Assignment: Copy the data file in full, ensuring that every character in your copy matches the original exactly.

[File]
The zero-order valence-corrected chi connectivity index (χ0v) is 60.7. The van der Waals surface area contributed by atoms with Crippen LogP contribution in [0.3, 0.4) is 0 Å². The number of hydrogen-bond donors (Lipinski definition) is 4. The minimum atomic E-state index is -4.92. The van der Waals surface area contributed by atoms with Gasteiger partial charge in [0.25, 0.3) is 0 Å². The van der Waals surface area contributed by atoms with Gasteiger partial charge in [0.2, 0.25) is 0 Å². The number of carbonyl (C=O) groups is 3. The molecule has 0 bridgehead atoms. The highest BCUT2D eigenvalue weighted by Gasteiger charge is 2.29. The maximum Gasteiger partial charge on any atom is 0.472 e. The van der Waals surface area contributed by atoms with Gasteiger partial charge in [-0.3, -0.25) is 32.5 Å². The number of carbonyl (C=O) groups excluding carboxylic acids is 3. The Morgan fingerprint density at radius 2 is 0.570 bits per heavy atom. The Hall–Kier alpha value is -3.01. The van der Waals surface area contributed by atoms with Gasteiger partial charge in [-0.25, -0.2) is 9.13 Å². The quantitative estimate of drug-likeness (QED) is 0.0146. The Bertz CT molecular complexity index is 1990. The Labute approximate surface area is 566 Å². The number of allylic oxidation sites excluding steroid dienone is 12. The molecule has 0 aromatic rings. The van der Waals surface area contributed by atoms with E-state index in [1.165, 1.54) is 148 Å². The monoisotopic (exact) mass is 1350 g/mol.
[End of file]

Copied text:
The zero-order valence-corrected chi connectivity index (χ0v) is 60.7. The van der Waals surface area contributed by atoms with Crippen LogP contribution in [0.3, 0.4) is 0 Å². The number of hydrogen-bond donors (Lipinski definition) is 4. The minimum atomic E-state index is -4.92. The van der Waals surface area contributed by atoms with Gasteiger partial charge in [0.25, 0.3) is 0 Å². The van der Waals surface area contributed by atoms with Gasteiger partial charge in [0.2, 0.25) is 0 Å². The number of carbonyl (C=O) groups is 3. The molecule has 0 bridgehead atoms. The highest BCUT2D eigenvalue weighted by Gasteiger charge is 2.29. The maximum Gasteiger partial charge on any atom is 0.472 e. The van der Waals surface area contributed by atoms with Gasteiger partial charge in [-0.3, -0.25) is 32.5 Å². The number of carbonyl (C=O) groups excluding carboxylic acids is 3. The Morgan fingerprint density at radius 2 is 0.570 bits per heavy atom. The Hall–Kier alpha value is -3.01. The van der Waals surface area contributed by atoms with Gasteiger partial charge in [-0.25, -0.2) is 9.13 Å². The quantitative estimate of drug-likeness (QED) is 0.0146. The Bertz CT molecular complexity index is 1990. The Labute approximate surface area is 566 Å². The number of allylic oxidation sites excluding steroid dienone is 12. The molecule has 0 aromatic rings. The van der Waals surface area contributed by atoms with E-state index in [1.165, 1.54) is 148 Å². The monoisotopic (exact) mass is 1350 g/mol.